- Changes to New Jersey medical marijuana rules pass Assembly
- Rules on edible forms, doctor approval demanded by Gov. Chris Christie passed Senate
- Legislation stemmed from parents' effort to find treatment for daughter's severe epilepsy
The New Jersey General Assembly passed a medical marijuana bill Monday that will "ease access" and expand patient options, including allowing qualified children to consume edible forms of marijuana.
The bill, which has undergone numerous amendments, has passed in the Senate and needs Gov. Chris Christie's signature to become law.
Christie vetoed the original bill in August and said he would sign legislation that included a rule that edible marijuana would be dispensed only to minors and that a psychiatrist and a physician both would have to approve before a minor could join the program.
The final version of the bill -- which was approved in a 70-1-4 vote -- includes both of Christie's demands, according to a news release from the New Jersey Assembly Democrats.
Christie said last month he was worried about going "down the slippery slope of broadening a program and making it easier to get marijuana that wouldn't necessarily go to other people."
The bill was originally proposed after Brian and Meghan Wilson of Union City began a campaign to get what could be life-saving treatment for their 2-year old daughter, Vivian. She suffers from Dravet syndrome, a severe form of epilepsy for which anti-seizure medicine is ineffective, according to the news release.
"For Vivian and many children like her, marijuana may be the only treatment that can provide life-changing relief," Assemblywoman Linda Stender, who sponsored the bill, said in the news release. "As a state, we should not stand in the way of that, and today's vote is definitely a step forward."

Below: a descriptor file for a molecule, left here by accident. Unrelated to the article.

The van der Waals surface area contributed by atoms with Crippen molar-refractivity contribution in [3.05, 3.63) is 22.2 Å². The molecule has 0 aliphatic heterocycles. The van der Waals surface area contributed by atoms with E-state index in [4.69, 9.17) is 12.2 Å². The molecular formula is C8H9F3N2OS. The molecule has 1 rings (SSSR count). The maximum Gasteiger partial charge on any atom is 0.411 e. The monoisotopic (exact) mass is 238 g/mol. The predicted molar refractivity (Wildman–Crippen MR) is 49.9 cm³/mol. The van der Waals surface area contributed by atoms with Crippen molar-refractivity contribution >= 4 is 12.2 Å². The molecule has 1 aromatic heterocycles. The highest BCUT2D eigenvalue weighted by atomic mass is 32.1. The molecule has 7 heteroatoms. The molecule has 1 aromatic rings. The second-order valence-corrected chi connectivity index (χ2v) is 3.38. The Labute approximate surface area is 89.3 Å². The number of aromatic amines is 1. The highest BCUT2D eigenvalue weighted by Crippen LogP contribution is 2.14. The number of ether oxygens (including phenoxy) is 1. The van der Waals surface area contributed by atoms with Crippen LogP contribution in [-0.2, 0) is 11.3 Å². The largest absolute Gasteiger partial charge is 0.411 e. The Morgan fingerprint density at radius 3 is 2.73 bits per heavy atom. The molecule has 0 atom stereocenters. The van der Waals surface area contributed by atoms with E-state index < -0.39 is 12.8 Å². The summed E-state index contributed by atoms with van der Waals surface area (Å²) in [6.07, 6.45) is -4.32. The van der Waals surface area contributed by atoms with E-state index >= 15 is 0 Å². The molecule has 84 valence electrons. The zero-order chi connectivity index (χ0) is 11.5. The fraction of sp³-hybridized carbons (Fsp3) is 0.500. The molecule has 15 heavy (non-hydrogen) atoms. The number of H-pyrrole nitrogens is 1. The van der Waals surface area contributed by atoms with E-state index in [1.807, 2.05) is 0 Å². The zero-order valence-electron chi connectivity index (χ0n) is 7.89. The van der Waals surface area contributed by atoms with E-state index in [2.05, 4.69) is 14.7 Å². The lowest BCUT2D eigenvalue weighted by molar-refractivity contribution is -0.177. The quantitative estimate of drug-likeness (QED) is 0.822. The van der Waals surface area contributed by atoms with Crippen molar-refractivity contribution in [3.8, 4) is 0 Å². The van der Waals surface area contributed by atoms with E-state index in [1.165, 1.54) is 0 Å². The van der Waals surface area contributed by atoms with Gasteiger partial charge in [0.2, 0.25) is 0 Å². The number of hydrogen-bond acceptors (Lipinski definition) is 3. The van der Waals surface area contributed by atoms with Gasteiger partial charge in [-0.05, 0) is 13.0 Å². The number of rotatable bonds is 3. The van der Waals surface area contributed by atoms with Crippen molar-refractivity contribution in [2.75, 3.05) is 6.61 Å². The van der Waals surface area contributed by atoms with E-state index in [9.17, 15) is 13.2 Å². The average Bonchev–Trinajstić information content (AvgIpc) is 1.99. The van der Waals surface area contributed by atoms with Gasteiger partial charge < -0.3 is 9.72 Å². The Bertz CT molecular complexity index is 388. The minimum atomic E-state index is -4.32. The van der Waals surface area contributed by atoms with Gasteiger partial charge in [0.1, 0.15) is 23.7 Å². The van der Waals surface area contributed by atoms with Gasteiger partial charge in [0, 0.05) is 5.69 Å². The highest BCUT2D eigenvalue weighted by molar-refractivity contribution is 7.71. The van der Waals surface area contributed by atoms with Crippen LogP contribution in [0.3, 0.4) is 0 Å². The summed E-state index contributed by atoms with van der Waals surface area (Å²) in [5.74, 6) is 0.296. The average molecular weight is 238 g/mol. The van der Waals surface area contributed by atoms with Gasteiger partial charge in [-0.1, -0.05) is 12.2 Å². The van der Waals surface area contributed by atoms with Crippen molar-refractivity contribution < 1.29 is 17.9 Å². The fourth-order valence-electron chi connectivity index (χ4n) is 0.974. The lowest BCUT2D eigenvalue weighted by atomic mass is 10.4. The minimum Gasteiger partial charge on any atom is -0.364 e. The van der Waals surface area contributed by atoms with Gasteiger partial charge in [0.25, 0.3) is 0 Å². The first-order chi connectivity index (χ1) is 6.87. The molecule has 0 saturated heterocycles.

The bill also removes the limit on the marijuana strains that may be cultivated and requires parental permission, according to the release.
If Christie signs the bill, it would make edible marijuana available to minors through tablets, capsules, drops or syrups, according to the release.
"We are happy that this is finally being signed into law," Brian and Meghan Wilson said in a statement.
"Our next focus will be working ...to ensure that this law is properly regulated according to the true intent of the law so that Vivian and all of the other patients in New Jersey can finally start getting the type of medicine they need in the form they need."
Stender told CNN that this was a great step but that there is still work to be done, citing the requirement of two to three doctors' approvals for a minor to be prescribed medical marijuana.
Opinions on the use of marijuana, particularly for medical purposes, have shifted in the United States in recent years, with a growing number of people saying that it should be made available by prescription.
"Protection of our children remains my utmost concern, and my heart goes out to those children and their families who are suffering with serious illnesses," Christie said last month.